We'll be making Hg2Cl2 today by passing chlorine gas over elemental mercury at room temperature and pressure. You'll need elemental mercury from an old thermometer or thermostat, and muriatic acid (31.5% HCl), and sodium hypochlorite sol'n (Clorox bleach). Atomic has found that a 2:1 ratio of bleach to acid is about right or you could use liquid chlorine (stronger stuff) from the same pool store you got the acid at go 1:1. Chlorine gas is a nasty green gas that will drive you out of the lab in very small amounts and is so corrosive that in time it will turn steel into dust. You don't want any leaks in your setup for gas to escape! 200ml of acid and 400ml of bleach will give you 15-20 min of gas and that should do it for you. In an ideal setup, your Sodium Hypochorite sol'n drips from an addition funnel into a flask filled with your acid and is stirring away. If you don't have mag stirring then you'll have to swirl the flask occasionally to get everything to react. A tube leads the gas to another where it bubbles through water to clean the gas and then another filled with CaCl2 to dry it, and then to another where the mercury waits. Atomics experience is that the water and drying aren't really necessary because not much else will react with the Hg and since Hg2Cl2 isn't really H2O soluble or nightmarishly dangerous that drying the gas is no big either. But be warned! The best way to go is clean and dry. If you use water to clean the gas be aware that for a few minutes it will absorb your gas until it becomes saturated and lets it pass through, be patient. When the green gas does hit the mercury you'll se it right away: Your fast moving, T2 looking blob will turn a dull dark gray instantly and slow down or freeze up entirely. This is a hard layer of Hg2Cl2 forming on the outside of your mercury, protecting it from the gas all around it. You have too pick up the flask and shake that baby to break out the Hg inside and spread it all around the flask so it can react, expect to be doing a lot of this.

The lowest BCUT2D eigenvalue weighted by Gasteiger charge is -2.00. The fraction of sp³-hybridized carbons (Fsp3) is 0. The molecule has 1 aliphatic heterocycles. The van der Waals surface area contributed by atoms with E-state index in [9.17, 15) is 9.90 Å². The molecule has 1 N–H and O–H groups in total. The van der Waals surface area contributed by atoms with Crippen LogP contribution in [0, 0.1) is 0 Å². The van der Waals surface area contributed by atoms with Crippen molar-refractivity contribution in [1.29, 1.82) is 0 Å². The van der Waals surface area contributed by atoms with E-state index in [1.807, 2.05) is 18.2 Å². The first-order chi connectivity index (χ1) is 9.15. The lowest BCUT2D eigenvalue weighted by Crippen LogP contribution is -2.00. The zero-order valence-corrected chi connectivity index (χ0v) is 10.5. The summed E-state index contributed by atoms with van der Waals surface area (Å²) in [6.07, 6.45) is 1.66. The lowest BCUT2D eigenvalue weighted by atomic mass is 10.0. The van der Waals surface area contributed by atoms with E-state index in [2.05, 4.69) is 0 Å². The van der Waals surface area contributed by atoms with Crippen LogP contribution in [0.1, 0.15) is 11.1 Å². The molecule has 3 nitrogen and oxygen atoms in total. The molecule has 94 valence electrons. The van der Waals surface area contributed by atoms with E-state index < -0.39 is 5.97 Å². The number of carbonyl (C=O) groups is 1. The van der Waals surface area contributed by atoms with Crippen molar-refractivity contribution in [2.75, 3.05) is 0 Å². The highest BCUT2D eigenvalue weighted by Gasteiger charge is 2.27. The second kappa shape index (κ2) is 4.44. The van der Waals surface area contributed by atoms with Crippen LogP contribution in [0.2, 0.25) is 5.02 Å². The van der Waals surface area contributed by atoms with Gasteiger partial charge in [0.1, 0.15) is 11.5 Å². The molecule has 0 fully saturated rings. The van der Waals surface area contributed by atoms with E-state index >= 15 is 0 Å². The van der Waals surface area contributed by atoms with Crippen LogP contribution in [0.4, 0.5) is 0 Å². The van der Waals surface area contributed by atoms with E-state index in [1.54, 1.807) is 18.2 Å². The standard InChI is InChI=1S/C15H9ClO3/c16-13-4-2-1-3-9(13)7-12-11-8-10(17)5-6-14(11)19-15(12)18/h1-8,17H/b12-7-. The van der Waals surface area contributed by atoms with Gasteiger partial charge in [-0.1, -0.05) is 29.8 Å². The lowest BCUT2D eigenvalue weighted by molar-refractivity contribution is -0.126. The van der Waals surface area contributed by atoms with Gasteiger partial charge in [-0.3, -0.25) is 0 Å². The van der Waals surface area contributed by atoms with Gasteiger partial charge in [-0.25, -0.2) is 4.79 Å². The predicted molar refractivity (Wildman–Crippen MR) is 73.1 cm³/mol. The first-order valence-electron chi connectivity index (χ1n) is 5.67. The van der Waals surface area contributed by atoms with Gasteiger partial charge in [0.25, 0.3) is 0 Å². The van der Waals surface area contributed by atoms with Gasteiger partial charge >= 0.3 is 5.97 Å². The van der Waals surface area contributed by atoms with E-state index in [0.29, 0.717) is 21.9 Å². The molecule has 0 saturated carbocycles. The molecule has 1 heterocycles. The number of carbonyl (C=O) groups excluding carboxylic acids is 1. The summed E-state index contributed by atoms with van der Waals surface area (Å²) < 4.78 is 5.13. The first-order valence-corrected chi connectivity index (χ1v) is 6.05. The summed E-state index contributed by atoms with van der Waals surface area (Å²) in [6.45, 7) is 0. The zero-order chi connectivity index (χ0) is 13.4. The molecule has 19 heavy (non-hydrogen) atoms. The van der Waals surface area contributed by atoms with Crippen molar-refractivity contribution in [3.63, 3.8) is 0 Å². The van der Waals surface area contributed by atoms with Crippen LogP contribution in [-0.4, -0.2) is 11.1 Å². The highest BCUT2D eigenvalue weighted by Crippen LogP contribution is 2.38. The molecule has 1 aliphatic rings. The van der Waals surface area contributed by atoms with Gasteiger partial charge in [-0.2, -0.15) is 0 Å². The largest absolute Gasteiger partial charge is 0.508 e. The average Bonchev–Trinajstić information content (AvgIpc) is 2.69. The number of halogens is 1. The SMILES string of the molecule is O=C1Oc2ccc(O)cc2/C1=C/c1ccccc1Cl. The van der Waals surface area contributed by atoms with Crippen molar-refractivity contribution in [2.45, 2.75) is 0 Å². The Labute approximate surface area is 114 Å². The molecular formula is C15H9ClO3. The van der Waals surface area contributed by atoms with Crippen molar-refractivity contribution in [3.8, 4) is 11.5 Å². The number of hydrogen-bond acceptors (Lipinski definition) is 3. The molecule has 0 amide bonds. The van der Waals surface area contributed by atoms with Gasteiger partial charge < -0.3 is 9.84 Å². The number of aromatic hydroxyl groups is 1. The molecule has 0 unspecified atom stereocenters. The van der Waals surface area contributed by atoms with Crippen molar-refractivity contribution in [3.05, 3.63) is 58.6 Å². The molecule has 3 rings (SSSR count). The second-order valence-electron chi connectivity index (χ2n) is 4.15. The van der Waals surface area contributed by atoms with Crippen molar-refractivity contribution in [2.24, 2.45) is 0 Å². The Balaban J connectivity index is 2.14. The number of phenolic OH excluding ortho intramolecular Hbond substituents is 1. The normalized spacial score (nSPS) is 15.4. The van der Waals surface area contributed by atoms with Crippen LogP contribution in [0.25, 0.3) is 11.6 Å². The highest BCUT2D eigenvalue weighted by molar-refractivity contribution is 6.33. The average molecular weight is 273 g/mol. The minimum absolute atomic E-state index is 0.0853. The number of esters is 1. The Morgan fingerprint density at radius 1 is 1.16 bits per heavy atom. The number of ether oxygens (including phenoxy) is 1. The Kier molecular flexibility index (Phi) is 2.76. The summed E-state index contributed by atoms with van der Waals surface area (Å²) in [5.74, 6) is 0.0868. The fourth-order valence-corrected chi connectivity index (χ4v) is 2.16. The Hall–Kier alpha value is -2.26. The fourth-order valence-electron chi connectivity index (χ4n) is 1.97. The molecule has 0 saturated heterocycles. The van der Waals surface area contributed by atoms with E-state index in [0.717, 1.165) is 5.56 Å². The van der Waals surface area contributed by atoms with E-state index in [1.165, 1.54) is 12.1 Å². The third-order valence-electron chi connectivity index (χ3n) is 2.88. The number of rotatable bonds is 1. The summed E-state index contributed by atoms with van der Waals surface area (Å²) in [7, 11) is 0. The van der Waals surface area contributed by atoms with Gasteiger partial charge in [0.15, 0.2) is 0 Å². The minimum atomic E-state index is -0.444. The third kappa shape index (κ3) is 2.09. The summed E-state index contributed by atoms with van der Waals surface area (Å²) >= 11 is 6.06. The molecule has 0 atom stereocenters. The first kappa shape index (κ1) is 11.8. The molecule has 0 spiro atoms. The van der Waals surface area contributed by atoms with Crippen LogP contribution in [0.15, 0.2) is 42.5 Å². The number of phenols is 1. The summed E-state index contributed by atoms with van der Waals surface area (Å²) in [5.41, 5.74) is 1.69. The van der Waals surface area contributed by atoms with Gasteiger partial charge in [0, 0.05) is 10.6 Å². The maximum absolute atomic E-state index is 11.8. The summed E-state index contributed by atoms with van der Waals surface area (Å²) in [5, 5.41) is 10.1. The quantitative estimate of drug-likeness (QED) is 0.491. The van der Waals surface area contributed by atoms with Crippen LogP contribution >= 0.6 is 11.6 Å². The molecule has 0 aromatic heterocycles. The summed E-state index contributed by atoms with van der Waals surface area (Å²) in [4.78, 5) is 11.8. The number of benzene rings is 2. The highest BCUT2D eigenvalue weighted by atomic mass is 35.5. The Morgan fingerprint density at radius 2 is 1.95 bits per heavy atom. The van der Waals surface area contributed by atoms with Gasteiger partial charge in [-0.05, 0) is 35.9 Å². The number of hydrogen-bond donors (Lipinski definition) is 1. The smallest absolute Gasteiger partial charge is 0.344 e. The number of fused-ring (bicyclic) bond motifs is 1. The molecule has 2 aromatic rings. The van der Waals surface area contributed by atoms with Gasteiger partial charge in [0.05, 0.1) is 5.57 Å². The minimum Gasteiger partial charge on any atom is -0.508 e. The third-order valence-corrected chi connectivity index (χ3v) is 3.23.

And try to use only as much Hg as you think will coat your flask or you'll have a hard time getting it all to react. At this point Atomic should point out how nice it is to use surgical tubing for this reaction instead of regular chem tubing. Surgical tubing is very flexible and allows you to really pick-up and shake that flask without pulling your setup apart. Once you have that stuff spread all around it will probably be dark grey with white at any tips. If you can see that the flask is full of green chlorine gas then you can stop the gas for now and wait. You need to wait for the mercury to react, you'll be done when it's almost completely white and even looks reacted from underneath. You'll probably never get it 100% reacted unless you take the flask out of the setup (hold your breath!) and use a spatula to 'scratch' around in there and break-up any remaining clumps and unreacted patches. This is especially true if you use too much Hg for the size flask you're using. Once finished you can use that spatula to scrap out all you can and put it in a suitable container. Then pour some water in the flask and swirl that baby to lift the remaining Hg2Cl2 off the flask walls and quickly pour it into a Pyrex dish. When the water evaporates you can scoop the rest of your Hg2Cl2 into your container.

There you have it, the new and improved doc, now go forth and bee fruitful!